New study to examine effects and threats of climate change on plants and animals in Andes
(ST. LOUIS): Plant scientists from the Missouri Botanical Garden will join the Inter-American Institute for Global Change Research (IAI) and other partners to study the impacts of climate change on biodiversity in the tropical Andes. The project seeks to provide the four tropical Andean countries of Bolivia, Colombia, Ecuador and Peru with standard methodology for estimating local climate change risks, which can advise future decision making, adaptation measures and conservation planning. The IAI initiative has been awarded a three-year grant from the John D. and Catherine T. MacArthur Foundation.
Climate and biodiversity scientists from the Missouri Botanical Garden, the International Research Centre on El Niño in Ecuador, Asociación Armonía ? BirdLife International in Bolivia and the International Research Institute for Climate and Society will examine two biodiversity hotspots in the Andes mountain range ? the Pacific slope of the Northern Andes between Colombia and Ecuador, and the Amazonian slope of the Central Andes between Bolivia and Peru. Both areas are renowned for their exceptional species richness: The Colombia-Ecuador study area has one of the world’s widest ranges of endemic species of plants, birds, reptiles, amphibians and butterflies, and the Bolivia-Peru study area has one of the highest levels of bird endemism in the tropical Andes. In the Bolivian region alone, Madidi National Park is home to just under 900 species (or about nine percent) of the world’s birds, and about 7,000 documented plant species (one-third of all species known to occur in the country).
The project focuses on three main components ? climate, land use and biodiversity. Changes in climatic conditions in the study areas will be assessed, inferred and projected by using dendochronology (tree ring records) to reconstruct short-term climate variability from the past 100 to 200 years; examining historical data from climate stations; collecting data on climatic conditions during the next two years; and computer modeling of short- and medium-term (10- to 20-year) climate scenarios. Land use types and patterns will be examined using high-resolution Landsat satellite imagery. Birds, dung beetles and more than a dozen taxonomic groups of plants will serve as project proxies, or representative study samples, for terrestrial ecosystem diversity and vulnerability to climate change. The species chosen for this study are all of ecological importance and have bioindicator properties, meaning they change physiologically, behaviorally or chemically in response to alterations or pollutants in the environment. Participants estimate that their research will cover 500 to 1,000 plant species in each study area, between 500 and 1,000 bird species, and up to 300 to 400 dung beetles.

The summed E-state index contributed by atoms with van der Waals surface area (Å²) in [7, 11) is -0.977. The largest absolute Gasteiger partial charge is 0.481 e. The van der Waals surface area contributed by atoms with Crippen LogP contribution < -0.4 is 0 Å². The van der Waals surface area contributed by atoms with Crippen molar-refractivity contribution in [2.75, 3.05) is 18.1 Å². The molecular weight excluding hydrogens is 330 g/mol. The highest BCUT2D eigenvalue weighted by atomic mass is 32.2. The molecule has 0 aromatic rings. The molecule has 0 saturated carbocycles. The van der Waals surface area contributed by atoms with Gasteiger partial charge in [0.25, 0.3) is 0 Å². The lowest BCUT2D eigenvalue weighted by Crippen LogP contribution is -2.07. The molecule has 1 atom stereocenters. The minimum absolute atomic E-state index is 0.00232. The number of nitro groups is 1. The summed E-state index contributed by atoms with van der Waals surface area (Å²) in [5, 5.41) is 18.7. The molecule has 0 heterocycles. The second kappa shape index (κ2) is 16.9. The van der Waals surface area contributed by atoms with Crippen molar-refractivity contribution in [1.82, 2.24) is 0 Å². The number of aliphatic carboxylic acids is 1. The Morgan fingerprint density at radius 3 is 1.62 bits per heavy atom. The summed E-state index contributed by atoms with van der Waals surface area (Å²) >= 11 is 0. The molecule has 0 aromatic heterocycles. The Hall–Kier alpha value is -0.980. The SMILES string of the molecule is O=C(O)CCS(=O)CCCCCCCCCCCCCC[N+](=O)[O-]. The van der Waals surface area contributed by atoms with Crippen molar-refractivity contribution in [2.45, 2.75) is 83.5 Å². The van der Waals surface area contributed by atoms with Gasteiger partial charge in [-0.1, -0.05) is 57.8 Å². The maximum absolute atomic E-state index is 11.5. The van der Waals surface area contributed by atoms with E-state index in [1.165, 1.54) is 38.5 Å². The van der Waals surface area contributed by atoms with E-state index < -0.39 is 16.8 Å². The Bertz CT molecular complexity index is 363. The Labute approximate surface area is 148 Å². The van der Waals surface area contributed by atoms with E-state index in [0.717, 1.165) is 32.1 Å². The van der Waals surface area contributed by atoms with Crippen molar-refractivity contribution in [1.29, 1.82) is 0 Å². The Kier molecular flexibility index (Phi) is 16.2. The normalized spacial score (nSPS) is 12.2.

Local community members will also be consulted regarding the ecosystem goods and services most valuable to them, to determine the ecosystems on which they most depend. All study information will then be integrated into a geographic information system (GIS) tool made available as an interactive web portal.
“This analysis of biodiversity’s climate vulnerability can be considered a multidisciplinary pilot project, where we aim at providing methods that later can be used on a broader scale, both geographically and taxonomically,” said Dr. Peter Jørgensen, associate curator, Missouri Botanical Garden. “It is the first such project in the Andes, a biological hot spot where thousands of species are already in danger of extinction, and as such also an important contribution toward developing strategies for adapting to climate change in the two studied regions.”